Articles written in Journal of Earth System Science
Volume 105 Issue 4 December 1996 pp 441-450
Earthquake hypocenters and travel time residuals have been analysed to constrain the geometry and physical state of the subducted Indian plate in the Indo-Burmese convergence zone. A critical analysis of earthquake hypocenters reveals the existence of a non-uniform Benioff zone, progressively shortening from north to south. The deepest level of seismicity is observed beneath the Naga hills (160 km) followed by that under the Chin hills (120 km) and Arakan-Yoma ranges (80 km). The region seems to be devoid of moderate sized shallow (< 40 km) earthquakes. Differential travel time residuals from pairs of shallow and intermediate depth earthquakes recorded at teleseismic distances show significantly faster travel time (up to l.2s) in the north-northeast and south-southwest azimuths, whilst slower arrivals (1.2 to 1.5 s) are recorded in the transverse direction. This observation points to the presence of a high velocity slab possibly linked to the subduction of the Indian oceanic lithosphere.
Volume 108 Issue 1 March 1999 pp 1-14
The cause for prolific seismicity in the Koyna region is a geological enigma. Attempts have been made to link occurrence of these earthquakes with tectonic strain as well as the nearby reservoirs. With a view to providing reliable seismological database for studying the earth structure and the earthquake process in the Koyna region, a state of the art digital seismic network was deployed for twenty months during 1996–97. We present preliminary results from this experiment covering an area of 60 × 80 km2 with twenty seismic stations. Hypocentral locations of more than 400 earthquakes confined to 11×25 km2 reveal fragmentation in the seismicity pattern — a NE — SW segment has a dip towards NW at approximately 45°, whilst the other two segments show a near vertical trend. These seismic segments have a close linkage with the Western Ghat escarpment and the Warna fault. Ninety per cent of the seismicity is confined within the depth range of 3–10 km. The depth distribution of earthquakes delimits the seismogenic zone with its base at 10 km indicating a transition from an unstable to stable frictional sliding regime. The lack of shallow seismicity between 0 and 3 km indicates a mature fault system with well-developed gouge zones, which inhibit shallow earthquake nucleation. Local earthquake travel time inversion for P- and S-waves show ≈ 2% higher velocity in the seismogenic crust (0–10 km) beneath the epicentral tract relative to a lower velocity (2–3%) in the adjoining region. The high P- and S-wave velocity in the seismogenic crust argues against the presence of high pressure fluid zones and suggests its possible linkage with denser lithology. The zone of high velocity has been traced to deeper depths (≈ 70 km) through teleseismic tomography. The results reveal segmented and matured seismogenic fault systems in the Koyna region where seismicity is possibly controlled by strain build up due to competent lithology in the seismic zone with a deep crustal root.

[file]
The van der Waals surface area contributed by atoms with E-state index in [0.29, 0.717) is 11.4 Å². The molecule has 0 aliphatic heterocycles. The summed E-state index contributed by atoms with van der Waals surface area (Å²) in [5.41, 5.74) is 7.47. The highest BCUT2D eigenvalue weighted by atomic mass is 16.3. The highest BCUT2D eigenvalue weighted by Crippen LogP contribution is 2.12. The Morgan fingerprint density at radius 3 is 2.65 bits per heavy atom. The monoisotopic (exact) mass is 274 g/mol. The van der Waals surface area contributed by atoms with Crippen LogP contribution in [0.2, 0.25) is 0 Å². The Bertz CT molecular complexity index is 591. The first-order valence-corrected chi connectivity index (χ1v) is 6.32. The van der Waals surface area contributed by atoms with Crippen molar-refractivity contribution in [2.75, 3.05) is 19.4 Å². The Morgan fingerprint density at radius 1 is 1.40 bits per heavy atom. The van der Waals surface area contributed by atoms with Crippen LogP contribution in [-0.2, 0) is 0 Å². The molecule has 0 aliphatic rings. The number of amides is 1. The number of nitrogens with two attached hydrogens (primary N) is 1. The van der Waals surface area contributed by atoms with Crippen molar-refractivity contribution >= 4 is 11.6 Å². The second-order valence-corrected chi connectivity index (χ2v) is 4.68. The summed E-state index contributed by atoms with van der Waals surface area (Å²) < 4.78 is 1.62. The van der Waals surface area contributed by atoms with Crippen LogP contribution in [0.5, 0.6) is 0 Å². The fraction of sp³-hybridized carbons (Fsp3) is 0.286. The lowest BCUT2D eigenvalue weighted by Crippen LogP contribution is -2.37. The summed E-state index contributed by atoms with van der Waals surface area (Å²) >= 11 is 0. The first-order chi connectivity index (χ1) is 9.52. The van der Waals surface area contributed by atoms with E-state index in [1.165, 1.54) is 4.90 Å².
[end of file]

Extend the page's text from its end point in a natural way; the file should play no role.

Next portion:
Volume 129, 2020
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